There is in every intellect a natural exigency for a true concept of God: we are born with the thirst to know and to see Him, and therefore it cannot be otherwise.

True happiness is not found in any other reward than that of being united with God. If I seek some other reward besides God Himself, I may get my reward but I cannot be happy.

Violence is not completely fatal until it ceases to disturb us.

Coercion from outside, strong temperamental inclinations and passions within ourselves, do nothing to effect the essence of our freedom. They simply define its action by imposing certain limits on it.

A letter arrives stamped with the slogan The U. S. Army, key to peace. No army is the key to peace, neither the U. S. Army nor the Soviet Army nor any other. No great nation has the key to anything but war. Power has nothing to do with peace. The more men build up military power, the more they violate peace and destroy it.

If you found God with great ease, perhaps it's not God that you have found.

Show us your Christ, Lady, after this our exile, yes: but show Him to us also now, show Him to us here, while we are still wanderers.

I seek to speak to you, in some way, as your own self. Who can tell what this may mean? I myself do not know, but if you listen, things will be said that are perhaps not written in this book. And this will be due not to me but to the One who lives and speaks in both.

To really know our 'nothingness' we must also love it. And we cannot love it unless we see that it is good. And we cannot see that it is good unless we accept it.

AN ELDER was asked by a certain soldier if God would forgive a sinner. And he said to him: Tell me, beloved, if your cloak is torn, will you throw it away? The soldier replied and said: No. I will mend it and put it back on. The elder said to him: If you take care of your cloak, will God not be merciful to His own image?

We discover our true selves in love.

What is the use of praying if at the very moment of prayer, we have so little confidence in God that we are busy planning our own kind of answer to our prayer?

We are not perfectly free until we live in pure hope. For when our hope is pure, it no longer trusts exclusively in human and visible means, nor rests in any visible end. He who hopes in God trusts God, Whom he never sees, to bring him to the possession of things that are beyond imagination.

The very contradictions in my life are in some ways signs of God's mercy to me.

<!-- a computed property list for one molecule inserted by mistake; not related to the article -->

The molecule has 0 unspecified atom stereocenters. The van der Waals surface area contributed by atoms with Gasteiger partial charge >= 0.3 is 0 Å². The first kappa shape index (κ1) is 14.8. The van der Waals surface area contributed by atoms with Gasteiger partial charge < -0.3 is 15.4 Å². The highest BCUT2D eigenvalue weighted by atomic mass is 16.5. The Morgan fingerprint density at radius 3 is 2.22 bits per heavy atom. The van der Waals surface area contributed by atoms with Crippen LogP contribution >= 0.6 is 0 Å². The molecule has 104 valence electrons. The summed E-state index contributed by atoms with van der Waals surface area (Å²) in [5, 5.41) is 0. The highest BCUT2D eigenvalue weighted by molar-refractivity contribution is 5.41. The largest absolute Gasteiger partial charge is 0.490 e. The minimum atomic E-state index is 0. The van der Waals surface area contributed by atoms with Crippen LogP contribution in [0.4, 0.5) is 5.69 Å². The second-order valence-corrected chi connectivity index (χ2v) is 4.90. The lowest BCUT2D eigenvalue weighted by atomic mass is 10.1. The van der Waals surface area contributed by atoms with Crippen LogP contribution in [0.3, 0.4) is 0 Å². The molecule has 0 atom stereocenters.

The time will come when they will sell you even your rain.

Solitude is a way to defend the spirit against the murderous din of our materialism.

A FAITH that merely confirms us in opinionatedness and self-complacency may well be an expression of theological doubt. True faith is never merely a source of spiritual comfort. It may indeed bring peace, but before it does so it must involve us in struggle. A faith that avoids this struggle is really a temptation against true faith.

The devil is no fool. He can get people feeling about heaven the way they ought to feel about hell. He can make them fear the means of grace the way they do not fear sin. And he does so, not by light but by obscurity, not by realities but by shadows, not by clarity and substance but by dreams and the creatures of psychosis.

Humility is a virtue, not a neurosis.

In perfect humility all selfishness disappears and your soul no longer lives for itself or in itself for God: and it is lost and submerged in Him and transformed into Him.

We must slow down to a human tempo and we'll begin to have time to listen.

The world as pure object is something that is not there. It is not a reality outside us for which we exist....It is a living and self-creating mystery of which I am myself a part, to which I am myself, my own unique door.

Every one of us is shadowed by an illusory person of false self. I wind my experiences around myself and cover myself with glory like bandages in order to make myself perceptible to myself and to the world as if I were an invisible body that could only become visible when something visible covered its surface.